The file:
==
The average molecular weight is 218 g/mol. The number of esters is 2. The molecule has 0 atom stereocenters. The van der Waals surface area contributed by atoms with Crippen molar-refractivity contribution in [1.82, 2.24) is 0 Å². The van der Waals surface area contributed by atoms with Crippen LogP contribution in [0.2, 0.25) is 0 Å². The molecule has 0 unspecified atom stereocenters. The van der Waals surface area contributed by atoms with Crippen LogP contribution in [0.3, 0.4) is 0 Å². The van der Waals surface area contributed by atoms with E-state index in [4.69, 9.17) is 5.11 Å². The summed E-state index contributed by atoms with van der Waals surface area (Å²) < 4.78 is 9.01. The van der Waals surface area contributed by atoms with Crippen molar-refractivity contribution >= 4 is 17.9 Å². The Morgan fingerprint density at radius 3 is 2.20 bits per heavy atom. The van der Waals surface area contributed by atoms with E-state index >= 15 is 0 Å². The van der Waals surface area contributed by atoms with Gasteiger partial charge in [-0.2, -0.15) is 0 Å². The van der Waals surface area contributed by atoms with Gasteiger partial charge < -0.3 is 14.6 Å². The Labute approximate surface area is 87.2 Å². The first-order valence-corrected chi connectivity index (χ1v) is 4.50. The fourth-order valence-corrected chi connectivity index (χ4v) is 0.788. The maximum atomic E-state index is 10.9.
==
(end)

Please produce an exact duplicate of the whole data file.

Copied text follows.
The average molecular weight is 218 g/mol. The number of esters is 2. The molecule has 0 atom stereocenters. The van der Waals surface area contributed by atoms with Crippen molar-refractivity contribution in [1.82, 2.24) is 0 Å². The van der Waals surface area contributed by atoms with Crippen LogP contribution in [0.2, 0.25) is 0 Å². The molecule has 0 unspecified atom stereocenters. The van der Waals surface area contributed by atoms with Crippen LogP contribution in [0.3, 0.4) is 0 Å². The van der Waals surface area contributed by atoms with E-state index in [4.69, 9.17) is 5.11 Å². The summed E-state index contributed by atoms with van der Waals surface area (Å²) < 4.78 is 9.01. The van der Waals surface area contributed by atoms with Crippen molar-refractivity contribution >= 4 is 17.9 Å². The Morgan fingerprint density at radius 3 is 2.20 bits per heavy atom. The van der Waals surface area contributed by atoms with E-state index >= 15 is 0 Å². The van der Waals surface area contributed by atoms with Gasteiger partial charge in [-0.2, -0.15) is 0 Å². The van der Waals surface area contributed by atoms with Gasteiger partial charge < -0.3 is 14.6 Å². The Labute approximate surface area is 87.2 Å². The first-order valence-corrected chi connectivity index (χ1v) is 4.50. The fourth-order valence-corrected chi connectivity index (χ4v) is 0.788. The maximum atomic E-state index is 10.9.